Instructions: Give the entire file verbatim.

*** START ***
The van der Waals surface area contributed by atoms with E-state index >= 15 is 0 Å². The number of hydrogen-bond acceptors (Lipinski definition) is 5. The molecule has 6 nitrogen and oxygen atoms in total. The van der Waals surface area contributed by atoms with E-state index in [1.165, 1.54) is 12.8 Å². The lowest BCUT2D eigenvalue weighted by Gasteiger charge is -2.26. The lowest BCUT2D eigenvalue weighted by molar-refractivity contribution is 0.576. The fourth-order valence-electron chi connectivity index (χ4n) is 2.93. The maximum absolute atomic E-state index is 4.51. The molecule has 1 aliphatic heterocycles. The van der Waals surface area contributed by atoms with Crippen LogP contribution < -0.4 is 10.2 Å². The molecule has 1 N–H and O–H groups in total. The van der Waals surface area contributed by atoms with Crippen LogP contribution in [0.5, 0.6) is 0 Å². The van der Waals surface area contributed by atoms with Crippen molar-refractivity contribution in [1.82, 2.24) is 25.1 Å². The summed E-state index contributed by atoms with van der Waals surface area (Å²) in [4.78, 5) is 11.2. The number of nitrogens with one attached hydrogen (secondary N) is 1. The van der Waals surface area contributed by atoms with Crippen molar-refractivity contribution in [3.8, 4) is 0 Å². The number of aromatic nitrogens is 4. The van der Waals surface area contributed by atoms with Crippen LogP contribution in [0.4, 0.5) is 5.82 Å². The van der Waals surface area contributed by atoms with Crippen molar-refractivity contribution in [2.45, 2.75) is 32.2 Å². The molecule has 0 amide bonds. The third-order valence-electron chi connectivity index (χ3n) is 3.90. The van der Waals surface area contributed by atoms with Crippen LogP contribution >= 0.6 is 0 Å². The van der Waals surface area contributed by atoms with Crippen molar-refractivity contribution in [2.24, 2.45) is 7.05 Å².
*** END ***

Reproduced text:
The van der Waals surface area contributed by atoms with E-state index >= 15 is 0 Å². The number of hydrogen-bond acceptors (Lipinski definition) is 5. The molecule has 6 nitrogen and oxygen atoms in total. The van der Waals surface area contributed by atoms with E-state index in [1.165, 1.54) is 12.8 Å². The lowest BCUT2D eigenvalue weighted by Gasteiger charge is -2.26. The lowest BCUT2D eigenvalue weighted by molar-refractivity contribution is 0.576. The fourth-order valence-electron chi connectivity index (χ4n) is 2.93. The maximum absolute atomic E-state index is 4.51. The molecule has 1 aliphatic heterocycles. The van der Waals surface area contributed by atoms with Crippen LogP contribution < -0.4 is 10.2 Å². The molecule has 1 N–H and O–H groups in total. The van der Waals surface area contributed by atoms with Crippen LogP contribution in [0.5, 0.6) is 0 Å². The van der Waals surface area contributed by atoms with Crippen molar-refractivity contribution in [1.82, 2.24) is 25.1 Å². The summed E-state index contributed by atoms with van der Waals surface area (Å²) in [4.78, 5) is 11.2. The number of nitrogens with one attached hydrogen (secondary N) is 1. The van der Waals surface area contributed by atoms with Crippen molar-refractivity contribution in [3.8, 4) is 0 Å². The number of aromatic nitrogens is 4. The van der Waals surface area contributed by atoms with Crippen LogP contribution in [0.4, 0.5) is 5.82 Å². The van der Waals surface area contributed by atoms with Crippen molar-refractivity contribution in [2.45, 2.75) is 32.2 Å². The molecule has 0 amide bonds. The third-order valence-electron chi connectivity index (χ3n) is 3.90. The van der Waals surface area contributed by atoms with Crippen LogP contribution >= 0.6 is 0 Å². The van der Waals surface area contributed by atoms with Crippen molar-refractivity contribution in [2.24, 2.45) is 7.05 Å².